Darcy’s older sister was killed while walking to school with her siblings. After her sister’s death, Darcy noticed doors, and other things, opening and shutting on their own. Then, she discovered her sister’s journal that changed her world. I found this to be an inspiring read about a girl finding her faith and applying it to her life after a tragic event. It shows we can overcome loss–if we have faith.
by Nonnie Jules
I just finished reading: “If Only There Was Music. The Poetry of Forbidden Love” the book of poetry that precedes this short story. Instead of going to sleep I had to know how it all ended and immediately started reading “…And the Music Played”. The couple in a forbidden love were both married to other people. Christine in an abusive marriage, and Giani in a loveless one. A murder plot is twisted into this love story nicely with plenty of action. I was drawn in and rooting for Christine and Giani. You can read this well-written short story as a stand-alone, but I recommend you read the book of poetry first.
by Rhani D’Chae
This was a fascinating read! Although it stated clearly in the beginning there was going to be a murder I was still surprised when it happened. Once I started reading I couldn’t put it down. I had to know why. It was chilling to see through the killer’s point of view. The characters were real, the subject matter of abuse important, and the rationale almost makes sense—almost. I loved this story and highly recommend it, especially if you enjoy a story told through the “serial killer’s” prospective!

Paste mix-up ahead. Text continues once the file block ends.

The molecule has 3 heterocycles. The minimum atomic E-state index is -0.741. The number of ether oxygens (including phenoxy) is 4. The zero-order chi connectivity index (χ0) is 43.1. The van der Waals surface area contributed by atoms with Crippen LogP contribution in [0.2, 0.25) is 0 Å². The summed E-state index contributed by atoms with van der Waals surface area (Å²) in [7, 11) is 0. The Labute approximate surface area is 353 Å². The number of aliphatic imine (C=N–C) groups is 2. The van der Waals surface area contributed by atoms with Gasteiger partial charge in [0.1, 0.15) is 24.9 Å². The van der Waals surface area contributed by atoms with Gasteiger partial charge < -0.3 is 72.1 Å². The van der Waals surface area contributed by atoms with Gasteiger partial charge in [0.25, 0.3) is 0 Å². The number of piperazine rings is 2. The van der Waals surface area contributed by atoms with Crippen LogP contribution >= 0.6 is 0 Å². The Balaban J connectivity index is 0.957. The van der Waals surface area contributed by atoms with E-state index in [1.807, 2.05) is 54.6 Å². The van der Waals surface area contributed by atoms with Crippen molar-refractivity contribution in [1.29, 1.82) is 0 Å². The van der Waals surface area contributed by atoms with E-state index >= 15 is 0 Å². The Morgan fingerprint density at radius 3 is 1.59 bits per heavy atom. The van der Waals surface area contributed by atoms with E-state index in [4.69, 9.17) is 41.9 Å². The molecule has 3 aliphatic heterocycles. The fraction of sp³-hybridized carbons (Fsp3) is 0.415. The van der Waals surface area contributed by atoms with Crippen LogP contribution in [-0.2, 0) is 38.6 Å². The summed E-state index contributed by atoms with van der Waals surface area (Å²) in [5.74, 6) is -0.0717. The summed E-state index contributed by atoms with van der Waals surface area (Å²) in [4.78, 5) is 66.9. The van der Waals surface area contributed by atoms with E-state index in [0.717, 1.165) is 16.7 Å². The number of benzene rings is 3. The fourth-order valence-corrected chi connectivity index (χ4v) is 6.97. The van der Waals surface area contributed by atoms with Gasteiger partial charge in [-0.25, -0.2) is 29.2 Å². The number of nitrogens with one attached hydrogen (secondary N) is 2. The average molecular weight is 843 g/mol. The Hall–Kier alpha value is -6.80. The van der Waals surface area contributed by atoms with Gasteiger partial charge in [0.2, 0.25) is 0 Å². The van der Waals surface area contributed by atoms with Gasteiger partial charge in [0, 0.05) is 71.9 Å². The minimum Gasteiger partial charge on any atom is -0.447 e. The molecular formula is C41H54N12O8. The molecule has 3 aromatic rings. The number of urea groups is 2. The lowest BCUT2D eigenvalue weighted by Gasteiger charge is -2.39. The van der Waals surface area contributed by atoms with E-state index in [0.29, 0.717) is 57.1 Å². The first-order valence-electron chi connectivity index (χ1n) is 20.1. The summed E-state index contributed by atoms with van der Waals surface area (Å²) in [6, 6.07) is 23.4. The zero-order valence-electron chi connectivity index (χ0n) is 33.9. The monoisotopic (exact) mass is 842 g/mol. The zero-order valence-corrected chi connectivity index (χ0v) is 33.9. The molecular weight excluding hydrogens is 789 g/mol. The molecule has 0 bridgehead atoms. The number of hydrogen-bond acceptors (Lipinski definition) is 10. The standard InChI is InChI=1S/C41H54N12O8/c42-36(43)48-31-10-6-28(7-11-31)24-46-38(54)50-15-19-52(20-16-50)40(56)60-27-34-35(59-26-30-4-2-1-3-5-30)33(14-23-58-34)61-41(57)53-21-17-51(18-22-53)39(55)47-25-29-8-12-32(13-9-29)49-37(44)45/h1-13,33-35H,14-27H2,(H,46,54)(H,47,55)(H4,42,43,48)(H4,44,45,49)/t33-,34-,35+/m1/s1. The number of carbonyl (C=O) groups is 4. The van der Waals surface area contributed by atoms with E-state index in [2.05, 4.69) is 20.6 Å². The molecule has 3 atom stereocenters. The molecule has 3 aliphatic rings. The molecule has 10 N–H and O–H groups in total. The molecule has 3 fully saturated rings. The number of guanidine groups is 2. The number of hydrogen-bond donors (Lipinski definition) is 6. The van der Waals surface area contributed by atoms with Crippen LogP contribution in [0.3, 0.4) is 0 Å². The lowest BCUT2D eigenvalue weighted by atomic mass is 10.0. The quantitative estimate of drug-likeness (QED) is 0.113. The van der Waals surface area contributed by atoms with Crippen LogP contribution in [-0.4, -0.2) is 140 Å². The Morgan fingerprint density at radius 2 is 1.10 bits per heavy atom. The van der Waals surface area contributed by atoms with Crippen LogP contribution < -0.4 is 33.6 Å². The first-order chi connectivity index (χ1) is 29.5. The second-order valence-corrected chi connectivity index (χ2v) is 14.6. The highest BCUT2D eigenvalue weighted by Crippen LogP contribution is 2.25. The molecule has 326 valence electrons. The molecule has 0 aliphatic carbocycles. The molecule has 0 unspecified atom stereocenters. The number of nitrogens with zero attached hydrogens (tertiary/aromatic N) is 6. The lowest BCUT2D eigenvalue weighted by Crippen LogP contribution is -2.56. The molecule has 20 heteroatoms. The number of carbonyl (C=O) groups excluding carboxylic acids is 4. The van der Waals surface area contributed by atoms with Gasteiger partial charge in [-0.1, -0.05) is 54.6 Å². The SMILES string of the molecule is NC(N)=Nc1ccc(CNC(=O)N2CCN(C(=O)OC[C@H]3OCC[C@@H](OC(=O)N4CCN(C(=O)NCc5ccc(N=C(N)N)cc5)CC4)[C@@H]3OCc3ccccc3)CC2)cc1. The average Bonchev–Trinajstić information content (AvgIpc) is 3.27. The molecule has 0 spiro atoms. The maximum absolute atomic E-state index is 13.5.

This is a collection of four short stories that held my attention. The tales ranged from seeing Adam and Eve from the snakes’ prospective, what a slot machine is thinking, not to enter an attic if you are a spoiled child, and books that should never be read. Each had its own flavor that I fully enjoyed. This was a fun read for me. If you enjoy the paranormal with a bit of horror mixed in, you’ll enjoy this collection.
By Jan Sikes
There are two short stories and a poem in this collection. My favorite short story was “Obsession”. It takes the reader to a place of greed and lust, and what a dark path they can drag you down. I could sympathize with the characters and at the same time cringe at the things they did. The other short story “Maggie” was a sweet tale when a rancher finds a gift in a snow bank. I left this story wanting to know more, but very glad the couple got what they desired. The poem rang true about relationships that shouldn’t go ‘there’. “Two Shorts and a Snort” is an ideal read before bedtime–or even your lunch break.
by Wendy Jayne
Ms. Jayne takes us on a chance meeting and a forgetful morning after. Tequila wakes up with a major hangover and tries to figure out what happened between her and Jack. Was this a person she might want to have a relationship or forget she met him? I enjoyed the storyline and humor. The characters were well-written, and I was curious to see what happened between them. It wasn’t a rushed short-story ending–even with “speed-dating”.